OSMOSIS: Open-Source Multi-Organizational Collaborative Training for Societal-Scale AI Systems

Note: See the Co-Ops: Collaborative Open-Source and Privacy-Preserving Training for Learning to Drive project page for details on the continuing research on this topic.

The goal of our project is to develop a novel framework and cloud-based implementation for facilitating collaboration among highly heterogeneous research, development, and educational settings. Currently, AI models for real-world intelligent systems are rarely trained as part of a collaborative process across multiple entities. However, collaboration among different companies and institutions can increase AI model robustness and resource efficiency. Towards a more efficient development process of AI systems at massive scale, we propose a general framework for AI model sharing and incentivization structures for seamless collaboration across diverse models, devices, use cases, and underlying data distributions. Through distributed sharing of AI models in a secured, privacy-preserving, and incentivized manner, our proposed framework enables significant cost reduction of system development as well as increased system robustness and scalability.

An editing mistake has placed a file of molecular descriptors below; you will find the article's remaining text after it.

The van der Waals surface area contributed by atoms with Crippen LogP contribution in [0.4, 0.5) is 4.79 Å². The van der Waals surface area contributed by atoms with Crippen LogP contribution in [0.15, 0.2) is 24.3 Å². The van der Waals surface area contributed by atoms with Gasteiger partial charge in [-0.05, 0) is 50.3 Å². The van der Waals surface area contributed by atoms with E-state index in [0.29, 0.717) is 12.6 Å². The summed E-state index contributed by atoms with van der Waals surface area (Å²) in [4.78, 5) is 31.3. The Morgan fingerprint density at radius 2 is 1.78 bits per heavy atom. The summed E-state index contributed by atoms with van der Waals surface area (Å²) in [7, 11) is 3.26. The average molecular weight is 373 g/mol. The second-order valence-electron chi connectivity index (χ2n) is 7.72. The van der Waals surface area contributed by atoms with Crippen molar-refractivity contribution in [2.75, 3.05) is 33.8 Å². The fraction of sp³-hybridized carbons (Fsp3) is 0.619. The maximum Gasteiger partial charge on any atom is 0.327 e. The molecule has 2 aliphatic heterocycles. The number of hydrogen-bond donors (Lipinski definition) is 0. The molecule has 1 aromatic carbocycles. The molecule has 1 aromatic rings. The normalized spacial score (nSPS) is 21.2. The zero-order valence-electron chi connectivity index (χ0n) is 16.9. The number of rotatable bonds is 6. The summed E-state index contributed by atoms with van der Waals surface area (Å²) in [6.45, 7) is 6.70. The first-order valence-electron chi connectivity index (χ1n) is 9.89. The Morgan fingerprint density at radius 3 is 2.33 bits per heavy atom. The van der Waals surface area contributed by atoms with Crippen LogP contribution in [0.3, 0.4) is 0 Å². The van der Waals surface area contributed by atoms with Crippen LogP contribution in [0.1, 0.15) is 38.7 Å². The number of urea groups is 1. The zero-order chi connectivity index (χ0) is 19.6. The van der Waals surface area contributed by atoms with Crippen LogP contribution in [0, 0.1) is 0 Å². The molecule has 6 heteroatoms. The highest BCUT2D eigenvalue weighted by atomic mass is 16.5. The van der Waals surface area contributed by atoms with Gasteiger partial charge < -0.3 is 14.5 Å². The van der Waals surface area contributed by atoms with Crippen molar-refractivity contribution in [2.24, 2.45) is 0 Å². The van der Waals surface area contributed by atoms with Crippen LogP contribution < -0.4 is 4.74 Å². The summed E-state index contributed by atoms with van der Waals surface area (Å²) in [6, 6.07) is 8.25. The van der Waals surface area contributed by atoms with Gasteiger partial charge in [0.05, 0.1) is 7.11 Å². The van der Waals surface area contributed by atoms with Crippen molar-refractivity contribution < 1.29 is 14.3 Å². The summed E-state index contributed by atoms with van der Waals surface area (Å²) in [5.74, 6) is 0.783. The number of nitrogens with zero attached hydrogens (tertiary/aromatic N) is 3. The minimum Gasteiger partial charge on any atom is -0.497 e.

Additional Project Details

Project Team
Principal Investigator: Eshed Ohn-Bar
PhD Students: Jimuyang Zhang, Ruizhao Zhu, and Hee Jae Kim
Graduate Students: Parker Dunn, Kevin Vogt-Lowell, Peng Huang, and Zanming Huang
Undergraduate Students: Shun Zhang, Fadi Kideess, and Mariia Kharchenko


  • Open-Source Brains for Large-Scale Autonomous Systems, Greater New England/US Research Interest Group Meeting, April 2022 [WATCH]
  • Personalized Interaction Policies from Heterogenous Supervision, AIR, August 2022
  • How to Scale Autonomy? West Coast Alumni Leadership Council, July 2022
  • Scaling Accessible Systems, Harvard talk series, Invited Talk, May 2022
  • April 2022 Customized Mobility Systems, Science on Screen, Martha’s Vineyard Film Society, Invited Talk
  • Scaling Accessible Systems, Human-Computer Interaction Lab, University of Maryland, Invited Talk, March 2022
  • Sight Tech Global, Invited Speaker/Panelist for Accessibility of Autonomous Vehicles, 2021
  • Scaling Accessible Systems, Smith-Kettlewell Eye Research Institute, 2021
  • Learning Robust Navigation Policies, Mathworks, 2021

Other Notable Accomplishments


This project is supported by the Red Hat Collaboratory at Boston University.


Research Area(s)


Project Resources